It has been fascinating to watch how the master manipulators behind the Coronavirus smoke-and-mirrors psyop have subtly shifted the narrative to get us all arguing among ourselves about whether we should wear a mask.
Arguments or worries as to whether masks are effective in halting the spread of a deadly, highly infectious virus is based upon the acceptance of the premise that there exists a virus as deadly and infectious as we have been told.
Indeed, arguing about the effectiveness of masks tends to bolster or strengthen the idea that there lurks out there somewhere an insidiously invisible threat to your survival.
And if the architects of the Covid Terror can persuade, bully, cajole or bamboozle everyone into walking around in a mask, it imprints upon the mind that there is a big scary epidemic going on.
The switch to arguing about the effectiveness of masks deflects attention away from the fact that, as more data has come in, the virus has proven to be neither as deadly nor infectious as we were propagandised into believing it was. As the whole premise of the coronavirus scare and justification for the ruinous folly of Lockdown begin to unravel before the increasingly cynical eyes of the public, suddenly we are arguing about masks.
If you don’t want people exchanging ideas about or looking too closely at “A”, get them talking about “B” instead.
Let’s not talk about whether the coronavirus “threat” is as big or real as, they say it is, let’s talk instead about masks and whether they can save you from the big scary threat that we assume must be out there, otherwise why are we talking about masks?
It’s called deflecting attention or controlling the narrative.
Imagine a scenario where someone is trying to talk up fear of a vampire apocalypse and convince everybody that vampires are about to take over the planet or some such thing.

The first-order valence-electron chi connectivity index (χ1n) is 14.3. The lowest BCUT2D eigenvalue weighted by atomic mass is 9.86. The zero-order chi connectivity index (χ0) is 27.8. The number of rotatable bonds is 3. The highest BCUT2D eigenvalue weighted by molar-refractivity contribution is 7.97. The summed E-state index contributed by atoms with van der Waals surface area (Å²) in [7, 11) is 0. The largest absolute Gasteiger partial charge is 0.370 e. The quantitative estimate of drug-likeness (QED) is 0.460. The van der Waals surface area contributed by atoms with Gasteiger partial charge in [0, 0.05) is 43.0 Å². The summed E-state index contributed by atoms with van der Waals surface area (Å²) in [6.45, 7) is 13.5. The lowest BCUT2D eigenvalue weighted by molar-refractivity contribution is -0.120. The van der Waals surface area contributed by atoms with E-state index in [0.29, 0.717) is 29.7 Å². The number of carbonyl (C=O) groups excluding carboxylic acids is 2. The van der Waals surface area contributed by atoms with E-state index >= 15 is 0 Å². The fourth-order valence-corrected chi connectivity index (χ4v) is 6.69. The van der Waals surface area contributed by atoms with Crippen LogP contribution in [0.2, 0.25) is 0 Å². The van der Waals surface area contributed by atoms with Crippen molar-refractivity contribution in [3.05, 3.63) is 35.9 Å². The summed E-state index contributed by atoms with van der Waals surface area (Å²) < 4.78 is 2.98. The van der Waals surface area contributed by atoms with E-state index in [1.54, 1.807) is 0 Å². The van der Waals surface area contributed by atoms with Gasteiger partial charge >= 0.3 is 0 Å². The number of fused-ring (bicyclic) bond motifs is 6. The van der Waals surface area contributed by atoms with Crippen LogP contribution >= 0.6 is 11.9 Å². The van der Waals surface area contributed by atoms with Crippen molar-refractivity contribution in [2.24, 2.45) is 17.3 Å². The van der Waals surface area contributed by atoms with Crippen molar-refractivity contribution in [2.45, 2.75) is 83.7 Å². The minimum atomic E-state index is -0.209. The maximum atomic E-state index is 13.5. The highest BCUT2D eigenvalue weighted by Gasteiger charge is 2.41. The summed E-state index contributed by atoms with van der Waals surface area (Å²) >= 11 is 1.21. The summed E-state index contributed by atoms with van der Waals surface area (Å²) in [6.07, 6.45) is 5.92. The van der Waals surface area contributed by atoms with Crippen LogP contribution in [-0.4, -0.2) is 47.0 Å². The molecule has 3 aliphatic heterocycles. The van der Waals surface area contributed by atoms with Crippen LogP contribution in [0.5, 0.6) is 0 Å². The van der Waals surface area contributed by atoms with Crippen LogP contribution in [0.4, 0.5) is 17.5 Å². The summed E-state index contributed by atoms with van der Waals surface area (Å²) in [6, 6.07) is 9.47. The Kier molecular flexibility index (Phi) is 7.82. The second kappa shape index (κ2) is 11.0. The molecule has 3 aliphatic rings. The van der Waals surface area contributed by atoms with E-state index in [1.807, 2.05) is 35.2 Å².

Let’s deflect the discussion away from whether vampires are real to talking about the effectiveness of garlic for neutralising the scary vampire hordes.
Imagine if you could get politicians, the MSM and much of the social media all arguing, often quite heatedly and acrimoniously, about the effectiveness of garlic for warding off vampires, which garlic works best against vampires, the chances of getting bitten by a vampire if you don’t use garlic, whether scientific studies on the effectiveness of garlic against vampires are bogus, heart-rending stories of people who got other people killed by vampires because they didn’t use garlic, the virtues of smearing your body with garlic paste (the stats show that NONE of the people who did this got bitten by a vampire), whether people who don’t use garlic have personality defects, whether people who DO have faith in garlic as a defence against vampires are gullible fools, you would probably wind up with people convinced that vampires exist.
And if you can get lots of people walking around with strings of garlic around their necks, you reinforce the belief that scary vampires are “everywhere”.
So you wind up with a widespread fear of vampires even though they don’t exist
Or do they?
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